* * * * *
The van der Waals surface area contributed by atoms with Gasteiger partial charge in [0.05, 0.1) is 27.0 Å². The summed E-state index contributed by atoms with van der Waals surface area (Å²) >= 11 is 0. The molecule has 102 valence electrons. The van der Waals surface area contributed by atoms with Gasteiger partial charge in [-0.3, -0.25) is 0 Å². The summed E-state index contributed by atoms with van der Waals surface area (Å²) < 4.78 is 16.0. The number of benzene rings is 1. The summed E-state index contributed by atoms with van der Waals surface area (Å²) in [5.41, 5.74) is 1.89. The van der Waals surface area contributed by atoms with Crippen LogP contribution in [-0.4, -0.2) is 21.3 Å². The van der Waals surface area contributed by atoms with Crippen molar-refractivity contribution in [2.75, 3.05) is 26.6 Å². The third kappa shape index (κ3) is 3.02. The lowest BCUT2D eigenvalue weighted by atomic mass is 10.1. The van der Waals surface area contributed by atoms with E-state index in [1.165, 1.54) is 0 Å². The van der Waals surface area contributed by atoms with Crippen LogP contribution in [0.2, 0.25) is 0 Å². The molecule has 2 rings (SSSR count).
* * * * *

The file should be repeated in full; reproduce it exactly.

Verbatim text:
The van der Waals surface area contributed by atoms with Gasteiger partial charge in [0.05, 0.1) is 27.0 Å². The summed E-state index contributed by atoms with van der Waals surface area (Å²) >= 11 is 0. The molecule has 102 valence electrons. The van der Waals surface area contributed by atoms with Gasteiger partial charge in [-0.3, -0.25) is 0 Å². The summed E-state index contributed by atoms with van der Waals surface area (Å²) < 4.78 is 16.0. The number of benzene rings is 1. The summed E-state index contributed by atoms with van der Waals surface area (Å²) in [5.41, 5.74) is 1.89. The van der Waals surface area contributed by atoms with Crippen LogP contribution in [-0.4, -0.2) is 21.3 Å². The van der Waals surface area contributed by atoms with Crippen molar-refractivity contribution in [2.75, 3.05) is 26.6 Å². The third kappa shape index (κ3) is 3.02. The lowest BCUT2D eigenvalue weighted by atomic mass is 10.1. The van der Waals surface area contributed by atoms with E-state index in [1.165, 1.54) is 0 Å². The van der Waals surface area contributed by atoms with Crippen LogP contribution in [0.2, 0.25) is 0 Å². The molecule has 2 rings (SSSR count).